Why aren’t people demanding more from those who should be held accountable? Why aren’t we demanding more answers rather than hiring more teachers’ assistants for the classrooms to house even more disabled young people?
We love our grandchildren deeply. We understand how difficult it is to parent a special needs child and this article is only meant to support those who are. Instead of placing blame, let’s try to educate those who will become parents so they can appreciate the vulnerability of the fetus when it is exposed daily to known carcinogens, pesticides, toxins, radiation and so much more.
Let’s gather together and bring down those industries that are knowingly exploiting these toxins for monetary gain (like Monsanto) without accountability for their dangerous actions.
In 40 years from now, when these new parents are too frail to lift an adult child, what will happen to these adult children? Since there are so many more than even 10 years ago, will there be special facilities constructed? Will these people get respectful treatment when their parents can no longer take care of them?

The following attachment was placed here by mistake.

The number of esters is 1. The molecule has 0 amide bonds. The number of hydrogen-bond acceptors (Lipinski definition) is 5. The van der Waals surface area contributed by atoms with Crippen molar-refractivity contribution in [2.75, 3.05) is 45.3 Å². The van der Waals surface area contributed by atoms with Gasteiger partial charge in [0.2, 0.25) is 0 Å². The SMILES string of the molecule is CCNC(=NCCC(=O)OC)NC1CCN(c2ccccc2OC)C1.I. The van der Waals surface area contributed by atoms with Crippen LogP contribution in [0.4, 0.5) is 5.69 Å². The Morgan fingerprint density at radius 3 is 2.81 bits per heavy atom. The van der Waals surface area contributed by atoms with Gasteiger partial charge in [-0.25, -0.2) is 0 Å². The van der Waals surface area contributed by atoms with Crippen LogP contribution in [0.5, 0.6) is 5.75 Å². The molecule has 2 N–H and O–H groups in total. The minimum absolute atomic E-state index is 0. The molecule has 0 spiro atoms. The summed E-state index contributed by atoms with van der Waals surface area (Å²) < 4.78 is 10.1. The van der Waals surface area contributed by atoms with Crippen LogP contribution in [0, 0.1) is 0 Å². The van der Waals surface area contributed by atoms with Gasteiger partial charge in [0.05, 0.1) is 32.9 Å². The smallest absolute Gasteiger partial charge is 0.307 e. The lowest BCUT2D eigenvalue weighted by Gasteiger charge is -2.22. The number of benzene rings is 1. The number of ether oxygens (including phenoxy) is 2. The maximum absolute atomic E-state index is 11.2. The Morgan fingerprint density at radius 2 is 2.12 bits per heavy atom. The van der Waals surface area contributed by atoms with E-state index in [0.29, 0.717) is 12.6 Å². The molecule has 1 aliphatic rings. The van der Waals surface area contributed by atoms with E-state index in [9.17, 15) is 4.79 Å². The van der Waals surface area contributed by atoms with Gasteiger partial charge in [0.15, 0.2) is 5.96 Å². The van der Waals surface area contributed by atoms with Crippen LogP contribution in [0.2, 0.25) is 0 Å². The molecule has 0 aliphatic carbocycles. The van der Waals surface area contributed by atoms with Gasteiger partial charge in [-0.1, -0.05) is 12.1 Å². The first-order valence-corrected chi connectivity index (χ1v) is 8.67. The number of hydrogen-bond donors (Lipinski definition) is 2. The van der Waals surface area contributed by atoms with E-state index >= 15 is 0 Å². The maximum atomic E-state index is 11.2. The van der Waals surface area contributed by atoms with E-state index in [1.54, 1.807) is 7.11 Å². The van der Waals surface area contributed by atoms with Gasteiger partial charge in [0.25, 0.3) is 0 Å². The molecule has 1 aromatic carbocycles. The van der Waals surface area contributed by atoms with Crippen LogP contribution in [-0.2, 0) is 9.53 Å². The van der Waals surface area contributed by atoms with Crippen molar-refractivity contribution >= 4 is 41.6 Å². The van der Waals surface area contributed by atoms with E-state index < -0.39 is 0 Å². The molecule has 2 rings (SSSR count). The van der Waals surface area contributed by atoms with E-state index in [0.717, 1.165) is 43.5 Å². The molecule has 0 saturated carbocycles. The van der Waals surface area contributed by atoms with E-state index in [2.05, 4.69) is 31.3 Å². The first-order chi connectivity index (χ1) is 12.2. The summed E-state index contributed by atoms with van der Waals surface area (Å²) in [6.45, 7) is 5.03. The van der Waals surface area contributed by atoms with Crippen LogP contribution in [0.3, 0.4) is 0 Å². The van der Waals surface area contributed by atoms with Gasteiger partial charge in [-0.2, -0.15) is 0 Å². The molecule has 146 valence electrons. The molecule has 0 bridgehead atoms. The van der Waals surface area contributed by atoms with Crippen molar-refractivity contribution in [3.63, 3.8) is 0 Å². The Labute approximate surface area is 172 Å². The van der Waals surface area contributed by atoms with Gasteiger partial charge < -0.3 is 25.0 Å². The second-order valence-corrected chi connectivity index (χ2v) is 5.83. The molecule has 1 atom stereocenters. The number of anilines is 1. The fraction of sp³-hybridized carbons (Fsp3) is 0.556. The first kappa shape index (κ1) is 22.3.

I see a major paradigm shift coming. No longer will there be discussions on how to help baby boomers. Baby boomers will be long gone. But today’s newborns will have many more obstacles to face and our country will have many more as well since the classroom cannot create independent, functioning, self-reliant citizens out of these people.
It is time for this country to stop wasting effort on nonsensical issues that only serve to divide. It is time this country unites in the desire to find out why our future children are being born with way too many burdens that are avoidable and unnecessarily placed on these innocent children.
If we the people don’t rise up and demand change, then the subtle but damaging effects from this toxic world will continue and we will have no one but ourselves to blame.